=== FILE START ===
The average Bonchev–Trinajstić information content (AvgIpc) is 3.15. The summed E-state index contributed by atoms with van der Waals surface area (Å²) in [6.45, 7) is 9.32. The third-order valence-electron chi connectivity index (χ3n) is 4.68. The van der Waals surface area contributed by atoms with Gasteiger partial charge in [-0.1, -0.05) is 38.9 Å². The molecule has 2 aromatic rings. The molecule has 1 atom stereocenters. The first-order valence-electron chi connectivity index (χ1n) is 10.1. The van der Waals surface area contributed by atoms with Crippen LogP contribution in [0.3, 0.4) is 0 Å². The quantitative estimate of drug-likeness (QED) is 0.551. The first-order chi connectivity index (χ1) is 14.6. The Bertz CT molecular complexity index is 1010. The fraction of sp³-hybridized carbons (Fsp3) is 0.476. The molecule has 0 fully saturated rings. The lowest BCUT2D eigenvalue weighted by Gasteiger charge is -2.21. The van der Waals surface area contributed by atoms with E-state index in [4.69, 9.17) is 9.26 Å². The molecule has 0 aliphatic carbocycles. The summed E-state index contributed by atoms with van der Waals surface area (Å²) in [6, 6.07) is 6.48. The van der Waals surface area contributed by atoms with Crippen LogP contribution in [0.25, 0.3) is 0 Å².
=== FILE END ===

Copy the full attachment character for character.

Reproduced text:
The average Bonchev–Trinajstić information content (AvgIpc) is 3.15. The summed E-state index contributed by atoms with van der Waals surface area (Å²) in [6.45, 7) is 9.32. The third-order valence-electron chi connectivity index (χ3n) is 4.68. The van der Waals surface area contributed by atoms with Gasteiger partial charge in [-0.1, -0.05) is 38.9 Å². The molecule has 2 aromatic rings. The molecule has 1 atom stereocenters. The first-order valence-electron chi connectivity index (χ1n) is 10.1. The van der Waals surface area contributed by atoms with Crippen LogP contribution in [0.3, 0.4) is 0 Å². The quantitative estimate of drug-likeness (QED) is 0.551. The first-order chi connectivity index (χ1) is 14.6. The Bertz CT molecular complexity index is 1010. The fraction of sp³-hybridized carbons (Fsp3) is 0.476. The molecule has 0 fully saturated rings. The lowest BCUT2D eigenvalue weighted by Gasteiger charge is -2.21. The van der Waals surface area contributed by atoms with E-state index in [4.69, 9.17) is 9.26 Å². The molecule has 0 aliphatic carbocycles. The summed E-state index contributed by atoms with van der Waals surface area (Å²) in [6, 6.07) is 6.48. The van der Waals surface area contributed by atoms with Crippen LogP contribution in [0.25, 0.3) is 0 Å².